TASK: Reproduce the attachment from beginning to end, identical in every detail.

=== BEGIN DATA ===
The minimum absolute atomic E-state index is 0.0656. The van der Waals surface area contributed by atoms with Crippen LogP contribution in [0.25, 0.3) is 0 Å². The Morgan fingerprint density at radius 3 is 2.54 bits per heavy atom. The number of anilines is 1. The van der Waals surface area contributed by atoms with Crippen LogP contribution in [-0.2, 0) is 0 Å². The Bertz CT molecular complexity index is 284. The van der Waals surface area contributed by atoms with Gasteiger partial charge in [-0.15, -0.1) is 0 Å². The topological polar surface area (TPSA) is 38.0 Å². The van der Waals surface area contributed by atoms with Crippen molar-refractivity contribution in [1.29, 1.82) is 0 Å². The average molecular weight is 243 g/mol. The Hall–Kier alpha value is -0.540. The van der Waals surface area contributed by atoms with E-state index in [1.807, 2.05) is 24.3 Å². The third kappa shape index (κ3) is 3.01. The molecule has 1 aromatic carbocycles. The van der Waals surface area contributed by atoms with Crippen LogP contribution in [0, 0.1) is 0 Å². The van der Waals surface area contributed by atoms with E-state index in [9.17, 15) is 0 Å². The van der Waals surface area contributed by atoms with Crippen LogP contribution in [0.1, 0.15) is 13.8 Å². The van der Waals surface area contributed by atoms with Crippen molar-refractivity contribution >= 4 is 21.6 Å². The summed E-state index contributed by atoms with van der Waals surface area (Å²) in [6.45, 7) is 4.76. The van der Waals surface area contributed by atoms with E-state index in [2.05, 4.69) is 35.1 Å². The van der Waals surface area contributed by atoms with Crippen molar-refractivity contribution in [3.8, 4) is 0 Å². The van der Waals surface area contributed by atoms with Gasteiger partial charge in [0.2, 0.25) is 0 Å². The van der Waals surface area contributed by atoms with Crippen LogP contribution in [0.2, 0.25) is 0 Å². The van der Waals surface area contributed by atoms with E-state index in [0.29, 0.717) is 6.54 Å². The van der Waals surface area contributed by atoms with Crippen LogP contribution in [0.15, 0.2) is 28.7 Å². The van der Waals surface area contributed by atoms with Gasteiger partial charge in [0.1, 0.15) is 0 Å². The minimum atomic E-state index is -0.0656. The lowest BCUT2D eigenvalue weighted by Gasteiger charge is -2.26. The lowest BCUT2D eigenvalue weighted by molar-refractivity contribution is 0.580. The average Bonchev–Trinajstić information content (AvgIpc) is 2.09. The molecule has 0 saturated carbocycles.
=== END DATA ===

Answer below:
The minimum absolute atomic E-state index is 0.0656. The van der Waals surface area contributed by atoms with Crippen LogP contribution in [0.25, 0.3) is 0 Å². The Morgan fingerprint density at radius 3 is 2.54 bits per heavy atom. The number of anilines is 1. The van der Waals surface area contributed by atoms with Crippen LogP contribution in [-0.2, 0) is 0 Å². The Bertz CT molecular complexity index is 284. The van der Waals surface area contributed by atoms with Gasteiger partial charge in [-0.15, -0.1) is 0 Å². The topological polar surface area (TPSA) is 38.0 Å². The van der Waals surface area contributed by atoms with Crippen molar-refractivity contribution in [1.29, 1.82) is 0 Å². The average molecular weight is 243 g/mol. The Hall–Kier alpha value is -0.540. The van der Waals surface area contributed by atoms with E-state index in [1.807, 2.05) is 24.3 Å². The third kappa shape index (κ3) is 3.01. The molecule has 1 aromatic carbocycles. The van der Waals surface area contributed by atoms with Crippen LogP contribution in [0, 0.1) is 0 Å². The van der Waals surface area contributed by atoms with E-state index in [9.17, 15) is 0 Å². The van der Waals surface area contributed by atoms with Crippen LogP contribution in [0.1, 0.15) is 13.8 Å². The van der Waals surface area contributed by atoms with Crippen molar-refractivity contribution >= 4 is 21.6 Å². The summed E-state index contributed by atoms with van der Waals surface area (Å²) in [6.45, 7) is 4.76. The van der Waals surface area contributed by atoms with E-state index in [2.05, 4.69) is 35.1 Å². The van der Waals surface area contributed by atoms with Crippen molar-refractivity contribution in [3.8, 4) is 0 Å². The van der Waals surface area contributed by atoms with Gasteiger partial charge in [0.2, 0.25) is 0 Å². The van der Waals surface area contributed by atoms with Crippen LogP contribution in [0.2, 0.25) is 0 Å². The van der Waals surface area contributed by atoms with E-state index in [0.29, 0.717) is 6.54 Å². The van der Waals surface area contributed by atoms with Crippen LogP contribution in [0.15, 0.2) is 28.7 Å². The van der Waals surface area contributed by atoms with Gasteiger partial charge in [0.1, 0.15) is 0 Å². The minimum atomic E-state index is -0.0656. The lowest BCUT2D eigenvalue weighted by Gasteiger charge is -2.26. The lowest BCUT2D eigenvalue weighted by molar-refractivity contribution is 0.580. The average Bonchev–Trinajstić information content (AvgIpc) is 2.09. The molecule has 0 saturated carbocycles.